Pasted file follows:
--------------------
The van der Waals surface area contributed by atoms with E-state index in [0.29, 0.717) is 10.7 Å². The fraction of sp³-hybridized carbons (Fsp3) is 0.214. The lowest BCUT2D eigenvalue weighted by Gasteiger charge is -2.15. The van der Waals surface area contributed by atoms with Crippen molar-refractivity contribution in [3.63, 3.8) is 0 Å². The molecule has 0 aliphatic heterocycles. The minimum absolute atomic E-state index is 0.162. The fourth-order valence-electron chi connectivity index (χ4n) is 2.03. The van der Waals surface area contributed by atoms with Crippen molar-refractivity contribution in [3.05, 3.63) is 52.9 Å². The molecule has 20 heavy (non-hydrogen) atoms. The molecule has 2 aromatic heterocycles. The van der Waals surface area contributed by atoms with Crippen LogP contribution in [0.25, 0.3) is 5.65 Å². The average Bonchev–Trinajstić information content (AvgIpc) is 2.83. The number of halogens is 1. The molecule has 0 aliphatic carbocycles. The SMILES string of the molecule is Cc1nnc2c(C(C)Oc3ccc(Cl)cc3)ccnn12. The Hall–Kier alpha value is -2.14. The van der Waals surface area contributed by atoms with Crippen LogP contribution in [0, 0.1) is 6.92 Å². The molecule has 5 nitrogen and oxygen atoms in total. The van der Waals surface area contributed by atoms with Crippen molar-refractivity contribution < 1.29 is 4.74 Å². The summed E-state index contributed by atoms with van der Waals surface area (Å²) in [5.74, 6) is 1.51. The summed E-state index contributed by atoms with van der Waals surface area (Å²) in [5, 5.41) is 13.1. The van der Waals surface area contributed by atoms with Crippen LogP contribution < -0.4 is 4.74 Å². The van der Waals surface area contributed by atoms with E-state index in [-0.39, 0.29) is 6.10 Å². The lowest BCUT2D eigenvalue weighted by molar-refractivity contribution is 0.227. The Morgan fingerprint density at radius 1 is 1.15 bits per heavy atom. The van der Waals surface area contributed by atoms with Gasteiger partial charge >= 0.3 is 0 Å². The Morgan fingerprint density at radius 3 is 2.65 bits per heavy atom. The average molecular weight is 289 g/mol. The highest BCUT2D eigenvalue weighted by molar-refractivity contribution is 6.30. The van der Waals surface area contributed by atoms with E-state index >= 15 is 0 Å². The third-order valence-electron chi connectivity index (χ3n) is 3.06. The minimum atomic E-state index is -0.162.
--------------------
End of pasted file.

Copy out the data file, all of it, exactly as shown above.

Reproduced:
The van der Waals surface area contributed by atoms with E-state index in [0.29, 0.717) is 10.7 Å². The fraction of sp³-hybridized carbons (Fsp3) is 0.214. The lowest BCUT2D eigenvalue weighted by Gasteiger charge is -2.15. The van der Waals surface area contributed by atoms with Crippen molar-refractivity contribution in [3.63, 3.8) is 0 Å². The molecule has 0 aliphatic heterocycles. The minimum absolute atomic E-state index is 0.162. The fourth-order valence-electron chi connectivity index (χ4n) is 2.03. The van der Waals surface area contributed by atoms with Crippen molar-refractivity contribution in [3.05, 3.63) is 52.9 Å². The molecule has 20 heavy (non-hydrogen) atoms. The molecule has 2 aromatic heterocycles. The van der Waals surface area contributed by atoms with Crippen LogP contribution in [0.25, 0.3) is 5.65 Å². The average Bonchev–Trinajstić information content (AvgIpc) is 2.83. The number of halogens is 1. The molecule has 0 aliphatic carbocycles. The SMILES string of the molecule is Cc1nnc2c(C(C)Oc3ccc(Cl)cc3)ccnn12. The Hall–Kier alpha value is -2.14. The van der Waals surface area contributed by atoms with Crippen LogP contribution in [0, 0.1) is 6.92 Å². The molecule has 5 nitrogen and oxygen atoms in total. The van der Waals surface area contributed by atoms with Crippen molar-refractivity contribution < 1.29 is 4.74 Å². The summed E-state index contributed by atoms with van der Waals surface area (Å²) in [5.74, 6) is 1.51. The summed E-state index contributed by atoms with van der Waals surface area (Å²) in [5, 5.41) is 13.1. The van der Waals surface area contributed by atoms with Crippen LogP contribution < -0.4 is 4.74 Å². The van der Waals surface area contributed by atoms with E-state index in [-0.39, 0.29) is 6.10 Å². The lowest BCUT2D eigenvalue weighted by molar-refractivity contribution is 0.227. The Morgan fingerprint density at radius 1 is 1.15 bits per heavy atom. The van der Waals surface area contributed by atoms with Gasteiger partial charge >= 0.3 is 0 Å². The Morgan fingerprint density at radius 3 is 2.65 bits per heavy atom. The average molecular weight is 289 g/mol. The highest BCUT2D eigenvalue weighted by molar-refractivity contribution is 6.30. The van der Waals surface area contributed by atoms with E-state index >= 15 is 0 Å². The third-order valence-electron chi connectivity index (χ3n) is 3.06. The minimum atomic E-state index is -0.162.